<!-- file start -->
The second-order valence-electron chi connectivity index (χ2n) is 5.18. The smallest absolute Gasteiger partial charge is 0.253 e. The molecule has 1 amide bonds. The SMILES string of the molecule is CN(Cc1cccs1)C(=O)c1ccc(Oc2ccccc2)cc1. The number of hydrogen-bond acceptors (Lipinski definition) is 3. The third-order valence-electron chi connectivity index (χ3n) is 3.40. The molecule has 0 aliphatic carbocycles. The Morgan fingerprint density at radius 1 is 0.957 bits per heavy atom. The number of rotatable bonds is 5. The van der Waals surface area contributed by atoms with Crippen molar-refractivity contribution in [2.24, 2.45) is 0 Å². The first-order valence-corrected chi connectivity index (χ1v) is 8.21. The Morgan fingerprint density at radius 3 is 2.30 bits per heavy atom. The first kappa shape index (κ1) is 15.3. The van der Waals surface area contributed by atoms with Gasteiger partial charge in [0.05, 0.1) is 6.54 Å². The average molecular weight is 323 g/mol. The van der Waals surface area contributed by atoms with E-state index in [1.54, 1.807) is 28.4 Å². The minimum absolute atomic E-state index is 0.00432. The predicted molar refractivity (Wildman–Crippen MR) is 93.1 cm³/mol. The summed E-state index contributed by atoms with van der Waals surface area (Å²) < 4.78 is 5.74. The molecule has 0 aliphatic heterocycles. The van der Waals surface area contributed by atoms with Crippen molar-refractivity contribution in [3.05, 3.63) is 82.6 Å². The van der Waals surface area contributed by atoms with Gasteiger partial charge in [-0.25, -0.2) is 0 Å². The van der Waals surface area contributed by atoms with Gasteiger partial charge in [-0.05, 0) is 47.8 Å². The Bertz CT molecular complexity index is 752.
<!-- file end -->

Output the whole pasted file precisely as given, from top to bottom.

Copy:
The second-order valence-electron chi connectivity index (χ2n) is 5.18. The smallest absolute Gasteiger partial charge is 0.253 e. The molecule has 1 amide bonds. The SMILES string of the molecule is CN(Cc1cccs1)C(=O)c1ccc(Oc2ccccc2)cc1. The number of hydrogen-bond acceptors (Lipinski definition) is 3. The third-order valence-electron chi connectivity index (χ3n) is 3.40. The molecule has 0 aliphatic carbocycles. The Morgan fingerprint density at radius 1 is 0.957 bits per heavy atom. The number of rotatable bonds is 5. The van der Waals surface area contributed by atoms with Crippen molar-refractivity contribution in [2.24, 2.45) is 0 Å². The first-order valence-corrected chi connectivity index (χ1v) is 8.21. The Morgan fingerprint density at radius 3 is 2.30 bits per heavy atom. The first kappa shape index (κ1) is 15.3. The van der Waals surface area contributed by atoms with Gasteiger partial charge in [0.05, 0.1) is 6.54 Å². The average molecular weight is 323 g/mol. The van der Waals surface area contributed by atoms with E-state index in [1.54, 1.807) is 28.4 Å². The minimum absolute atomic E-state index is 0.00432. The predicted molar refractivity (Wildman–Crippen MR) is 93.1 cm³/mol. The summed E-state index contributed by atoms with van der Waals surface area (Å²) < 4.78 is 5.74. The molecule has 0 aliphatic heterocycles. The van der Waals surface area contributed by atoms with Crippen molar-refractivity contribution in [3.05, 3.63) is 82.6 Å². The van der Waals surface area contributed by atoms with Gasteiger partial charge in [-0.25, -0.2) is 0 Å². The van der Waals surface area contributed by atoms with Gasteiger partial charge in [-0.05, 0) is 47.8 Å². The Bertz CT molecular complexity index is 752.